|AbbVie CEO Richard Gonzalez|
AbbVie ($ABBV) may be working with some of the same advisers who worked on Pfizer's ($PFE) so-far-failed play for AstraZeneca ($AZN). But after three rejections from target Shire ($SHPG)--the latest totaling about $46.5 billion--it's not about to make Pfizer's same mistakes.
The Illinois-based has brought on JPMorgan Chase and PR firm Brunswick Group, both of which were involved in Pfizer's recent high-profile merger efforts, Bloomberg reports. AbbVie, however, is already handling the process differently.
For one, company CEO Richard Gonzalez hasn't ruled out making a hostile bid--a step Pfizer wouldn't take. "We're not willing to restrict our legal options here," he said on a conference call Wednesday when asked if his company could take a less friendly approach to acquiring Shire.
AbbVie is also looking to avoid the brouhaha that erupted as politicians and the media zeroed in on the tax inversion aspect of Pfizer's offer. Gonzalez' team is trying to keep the debate centered on the deal's strategic logic, rather than the prospect of escaping U.S. taxes by relocating to tax-advantaged Ireland, a source told Bloomberg.
That doesn't mean AbbVie is ignoring the tax benefits a transaction would bring as it makes its pitch to shareholders. As the news service notes, the company has said a buyout would slice its tax rate by almost 10%. But in its 39-page slide deck presentation to Shire shareholders, the word "tax" comes up just once--on page 20.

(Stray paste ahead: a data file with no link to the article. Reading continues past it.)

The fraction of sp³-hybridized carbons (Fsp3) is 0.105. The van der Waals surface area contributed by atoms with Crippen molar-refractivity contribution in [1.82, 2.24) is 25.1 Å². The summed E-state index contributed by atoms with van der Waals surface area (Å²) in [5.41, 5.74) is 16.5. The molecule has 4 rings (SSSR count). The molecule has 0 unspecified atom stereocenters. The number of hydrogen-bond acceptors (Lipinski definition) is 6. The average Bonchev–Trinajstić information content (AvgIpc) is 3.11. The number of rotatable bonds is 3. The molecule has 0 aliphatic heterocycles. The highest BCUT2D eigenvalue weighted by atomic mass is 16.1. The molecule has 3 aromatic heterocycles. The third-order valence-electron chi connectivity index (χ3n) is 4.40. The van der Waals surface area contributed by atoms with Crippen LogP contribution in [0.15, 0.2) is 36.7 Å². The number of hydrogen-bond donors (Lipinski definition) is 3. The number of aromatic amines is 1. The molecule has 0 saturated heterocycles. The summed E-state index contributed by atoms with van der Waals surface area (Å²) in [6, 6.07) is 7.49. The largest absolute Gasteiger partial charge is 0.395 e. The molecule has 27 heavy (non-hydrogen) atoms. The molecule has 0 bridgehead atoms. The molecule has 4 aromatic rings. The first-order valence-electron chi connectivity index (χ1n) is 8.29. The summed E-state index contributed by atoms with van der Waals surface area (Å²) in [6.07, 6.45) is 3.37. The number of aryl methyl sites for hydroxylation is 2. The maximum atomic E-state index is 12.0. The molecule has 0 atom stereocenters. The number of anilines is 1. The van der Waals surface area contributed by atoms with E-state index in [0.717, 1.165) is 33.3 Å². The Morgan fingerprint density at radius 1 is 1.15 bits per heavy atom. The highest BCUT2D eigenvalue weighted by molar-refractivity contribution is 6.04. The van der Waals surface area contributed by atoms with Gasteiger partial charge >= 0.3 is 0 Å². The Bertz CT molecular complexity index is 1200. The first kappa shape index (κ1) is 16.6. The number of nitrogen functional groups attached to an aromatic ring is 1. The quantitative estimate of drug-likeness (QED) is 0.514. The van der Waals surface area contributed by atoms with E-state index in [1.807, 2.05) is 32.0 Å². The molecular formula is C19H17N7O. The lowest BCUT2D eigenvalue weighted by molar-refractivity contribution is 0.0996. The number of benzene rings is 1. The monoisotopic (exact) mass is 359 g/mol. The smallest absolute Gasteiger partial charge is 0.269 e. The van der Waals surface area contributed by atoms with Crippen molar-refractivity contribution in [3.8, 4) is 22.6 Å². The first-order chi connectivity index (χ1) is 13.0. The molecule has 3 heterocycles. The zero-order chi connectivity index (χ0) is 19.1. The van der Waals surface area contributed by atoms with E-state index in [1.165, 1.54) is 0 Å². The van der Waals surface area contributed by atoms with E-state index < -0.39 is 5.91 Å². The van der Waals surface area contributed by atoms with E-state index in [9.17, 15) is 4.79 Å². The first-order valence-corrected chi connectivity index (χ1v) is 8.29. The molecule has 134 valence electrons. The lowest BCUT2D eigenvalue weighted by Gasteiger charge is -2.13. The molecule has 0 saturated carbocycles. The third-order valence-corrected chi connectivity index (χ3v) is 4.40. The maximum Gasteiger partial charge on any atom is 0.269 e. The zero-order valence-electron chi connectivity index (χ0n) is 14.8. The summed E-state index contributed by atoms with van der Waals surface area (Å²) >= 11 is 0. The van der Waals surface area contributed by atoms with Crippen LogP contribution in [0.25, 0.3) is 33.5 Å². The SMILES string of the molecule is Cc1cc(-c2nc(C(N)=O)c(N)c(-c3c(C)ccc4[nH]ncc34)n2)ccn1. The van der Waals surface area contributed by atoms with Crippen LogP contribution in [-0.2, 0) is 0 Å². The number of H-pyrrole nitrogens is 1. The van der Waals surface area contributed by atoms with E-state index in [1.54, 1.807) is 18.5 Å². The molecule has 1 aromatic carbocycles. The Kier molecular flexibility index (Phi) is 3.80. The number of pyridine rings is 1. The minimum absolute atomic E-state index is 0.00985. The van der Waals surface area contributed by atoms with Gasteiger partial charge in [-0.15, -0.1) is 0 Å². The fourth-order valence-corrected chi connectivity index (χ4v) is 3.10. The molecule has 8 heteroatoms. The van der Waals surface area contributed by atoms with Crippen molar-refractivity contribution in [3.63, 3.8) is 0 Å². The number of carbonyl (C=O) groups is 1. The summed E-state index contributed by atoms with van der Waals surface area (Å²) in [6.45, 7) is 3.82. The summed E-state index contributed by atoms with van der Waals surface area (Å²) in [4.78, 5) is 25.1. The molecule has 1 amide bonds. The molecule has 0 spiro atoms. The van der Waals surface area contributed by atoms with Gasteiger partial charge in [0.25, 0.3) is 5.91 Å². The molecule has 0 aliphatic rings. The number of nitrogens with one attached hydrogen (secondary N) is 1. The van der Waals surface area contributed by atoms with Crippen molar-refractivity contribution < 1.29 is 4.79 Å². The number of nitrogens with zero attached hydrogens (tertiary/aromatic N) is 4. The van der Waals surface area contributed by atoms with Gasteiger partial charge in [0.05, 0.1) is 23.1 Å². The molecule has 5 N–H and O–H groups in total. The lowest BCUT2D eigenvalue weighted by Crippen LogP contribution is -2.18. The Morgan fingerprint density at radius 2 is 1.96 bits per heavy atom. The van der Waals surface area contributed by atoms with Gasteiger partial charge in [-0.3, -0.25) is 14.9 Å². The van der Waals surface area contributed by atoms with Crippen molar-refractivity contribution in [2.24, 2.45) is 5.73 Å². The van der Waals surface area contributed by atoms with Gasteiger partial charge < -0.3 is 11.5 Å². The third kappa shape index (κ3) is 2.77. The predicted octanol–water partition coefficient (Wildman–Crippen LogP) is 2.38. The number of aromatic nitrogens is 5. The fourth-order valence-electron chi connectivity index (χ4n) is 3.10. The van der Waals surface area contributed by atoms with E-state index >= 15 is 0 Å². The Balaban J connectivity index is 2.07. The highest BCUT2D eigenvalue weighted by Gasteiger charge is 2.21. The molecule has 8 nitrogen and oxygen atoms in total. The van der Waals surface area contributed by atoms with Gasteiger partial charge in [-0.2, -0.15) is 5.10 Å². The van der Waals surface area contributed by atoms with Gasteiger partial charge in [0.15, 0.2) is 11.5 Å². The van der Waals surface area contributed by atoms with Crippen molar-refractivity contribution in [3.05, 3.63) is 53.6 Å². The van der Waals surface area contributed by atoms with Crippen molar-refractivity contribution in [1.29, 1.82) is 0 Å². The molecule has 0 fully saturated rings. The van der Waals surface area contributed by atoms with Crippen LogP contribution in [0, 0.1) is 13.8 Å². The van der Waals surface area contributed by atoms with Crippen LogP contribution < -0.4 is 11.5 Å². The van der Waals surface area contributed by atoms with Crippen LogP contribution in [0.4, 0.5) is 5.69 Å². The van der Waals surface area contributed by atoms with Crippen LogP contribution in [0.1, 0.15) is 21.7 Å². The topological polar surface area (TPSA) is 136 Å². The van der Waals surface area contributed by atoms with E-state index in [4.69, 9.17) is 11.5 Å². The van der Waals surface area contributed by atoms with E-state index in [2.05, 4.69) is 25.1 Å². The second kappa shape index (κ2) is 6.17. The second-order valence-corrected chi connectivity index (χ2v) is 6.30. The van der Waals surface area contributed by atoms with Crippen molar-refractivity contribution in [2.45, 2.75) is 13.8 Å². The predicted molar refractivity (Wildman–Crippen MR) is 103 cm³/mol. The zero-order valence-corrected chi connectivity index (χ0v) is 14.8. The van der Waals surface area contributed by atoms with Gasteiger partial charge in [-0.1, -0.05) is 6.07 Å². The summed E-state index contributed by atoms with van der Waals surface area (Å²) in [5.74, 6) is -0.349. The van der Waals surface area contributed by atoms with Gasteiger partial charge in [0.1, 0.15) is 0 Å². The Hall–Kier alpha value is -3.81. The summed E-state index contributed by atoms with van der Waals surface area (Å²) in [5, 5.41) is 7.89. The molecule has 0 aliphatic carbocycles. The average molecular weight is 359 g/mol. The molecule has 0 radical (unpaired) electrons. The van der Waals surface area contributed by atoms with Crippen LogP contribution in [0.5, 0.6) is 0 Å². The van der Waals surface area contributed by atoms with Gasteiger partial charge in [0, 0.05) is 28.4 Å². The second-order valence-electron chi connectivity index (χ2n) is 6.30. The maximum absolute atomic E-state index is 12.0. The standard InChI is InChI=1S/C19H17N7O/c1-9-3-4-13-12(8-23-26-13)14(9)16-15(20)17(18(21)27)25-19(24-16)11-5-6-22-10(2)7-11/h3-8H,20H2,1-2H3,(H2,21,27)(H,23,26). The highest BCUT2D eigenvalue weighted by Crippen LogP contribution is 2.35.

And luckily for newcomer AbbVie, spun off from Abbott Laboratories ($ABT) just last year, without a prior history of post-merger job-slashing, it won't have to defend its past the way Pfizer did; with its Wyeth pickup not too far in the rearview mirror, Pfizer's track record of layoffs did little to help its case in AstraZeneca's eyes.
|Shire CEO Flemming Ornskov|
Meanwhile, Shire is doing its best to convince shareholders it would be better off alone, touting predictions of more-than-doubled sales by 2020 on the back of its rare disease and specialty offerings.
"Would you, as an investor, have been better off selling Biogen, selling Gilead, selling Celgene when they were at $20 (billion), $25 billion market caps?" the CEO Flemming Ornskov said, as quoted by The Wall Street Journal. "I think, from a purist capitalistic perspective, shareholders would have been better off letting management get on with what it has to do."
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